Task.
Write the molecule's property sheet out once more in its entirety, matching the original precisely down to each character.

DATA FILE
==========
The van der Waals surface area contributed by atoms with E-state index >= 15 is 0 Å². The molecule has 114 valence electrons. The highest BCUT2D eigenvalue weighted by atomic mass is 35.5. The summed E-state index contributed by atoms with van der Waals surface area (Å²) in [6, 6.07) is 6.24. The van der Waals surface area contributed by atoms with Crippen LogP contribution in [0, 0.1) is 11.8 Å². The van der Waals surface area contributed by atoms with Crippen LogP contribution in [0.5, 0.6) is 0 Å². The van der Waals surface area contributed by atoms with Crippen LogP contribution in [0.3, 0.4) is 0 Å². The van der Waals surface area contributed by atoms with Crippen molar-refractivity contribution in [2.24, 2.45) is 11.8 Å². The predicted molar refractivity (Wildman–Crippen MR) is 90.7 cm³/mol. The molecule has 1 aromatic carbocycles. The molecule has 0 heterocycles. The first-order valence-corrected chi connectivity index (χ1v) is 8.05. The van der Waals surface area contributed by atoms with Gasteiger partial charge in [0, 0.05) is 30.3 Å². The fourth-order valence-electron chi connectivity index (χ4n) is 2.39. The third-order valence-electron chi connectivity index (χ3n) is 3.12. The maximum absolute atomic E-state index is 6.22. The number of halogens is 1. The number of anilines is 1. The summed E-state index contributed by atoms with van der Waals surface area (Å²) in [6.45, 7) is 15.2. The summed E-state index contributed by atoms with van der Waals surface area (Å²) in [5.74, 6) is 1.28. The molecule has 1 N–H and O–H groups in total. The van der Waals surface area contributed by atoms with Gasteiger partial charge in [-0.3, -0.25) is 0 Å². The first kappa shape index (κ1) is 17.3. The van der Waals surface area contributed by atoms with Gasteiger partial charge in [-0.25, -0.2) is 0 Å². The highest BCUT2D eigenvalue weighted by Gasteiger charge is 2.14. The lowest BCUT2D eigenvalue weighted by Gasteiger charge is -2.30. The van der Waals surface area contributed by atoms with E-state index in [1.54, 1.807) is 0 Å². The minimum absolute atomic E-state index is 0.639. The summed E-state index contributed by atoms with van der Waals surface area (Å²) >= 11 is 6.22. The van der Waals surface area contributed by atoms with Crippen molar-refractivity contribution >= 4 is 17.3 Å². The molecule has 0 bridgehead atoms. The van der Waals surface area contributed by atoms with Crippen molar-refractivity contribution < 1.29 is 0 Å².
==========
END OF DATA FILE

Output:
The van der Waals surface area contributed by atoms with E-state index >= 15 is 0 Å². The molecule has 114 valence electrons. The highest BCUT2D eigenvalue weighted by atomic mass is 35.5. The summed E-state index contributed by atoms with van der Waals surface area (Å²) in [6, 6.07) is 6.24. The van der Waals surface area contributed by atoms with Crippen LogP contribution in [0, 0.1) is 11.8 Å². The van der Waals surface area contributed by atoms with Crippen LogP contribution in [0.5, 0.6) is 0 Å². The van der Waals surface area contributed by atoms with Crippen LogP contribution in [0.3, 0.4) is 0 Å². The van der Waals surface area contributed by atoms with Crippen molar-refractivity contribution in [2.24, 2.45) is 11.8 Å². The predicted molar refractivity (Wildman–Crippen MR) is 90.7 cm³/mol. The molecule has 1 aromatic carbocycles. The molecule has 0 heterocycles. The first-order valence-corrected chi connectivity index (χ1v) is 8.05. The van der Waals surface area contributed by atoms with Gasteiger partial charge in [0, 0.05) is 30.3 Å². The fourth-order valence-electron chi connectivity index (χ4n) is 2.39. The third-order valence-electron chi connectivity index (χ3n) is 3.12. The maximum absolute atomic E-state index is 6.22. The number of halogens is 1. The number of anilines is 1. The summed E-state index contributed by atoms with van der Waals surface area (Å²) in [6.45, 7) is 15.2. The summed E-state index contributed by atoms with van der Waals surface area (Å²) in [5.74, 6) is 1.28. The molecule has 1 N–H and O–H groups in total. The van der Waals surface area contributed by atoms with Gasteiger partial charge in [-0.3, -0.25) is 0 Å². The first kappa shape index (κ1) is 17.3. The van der Waals surface area contributed by atoms with Gasteiger partial charge in [-0.25, -0.2) is 0 Å². The highest BCUT2D eigenvalue weighted by Gasteiger charge is 2.14. The lowest BCUT2D eigenvalue weighted by Gasteiger charge is -2.30. The van der Waals surface area contributed by atoms with E-state index in [1.54, 1.807) is 0 Å². The minimum absolute atomic E-state index is 0.639. The summed E-state index contributed by atoms with van der Waals surface area (Å²) >= 11 is 6.22. The van der Waals surface area contributed by atoms with Crippen molar-refractivity contribution >= 4 is 17.3 Å². The molecule has 0 bridgehead atoms. The van der Waals surface area contributed by atoms with Crippen molar-refractivity contribution < 1.29 is 0 Å².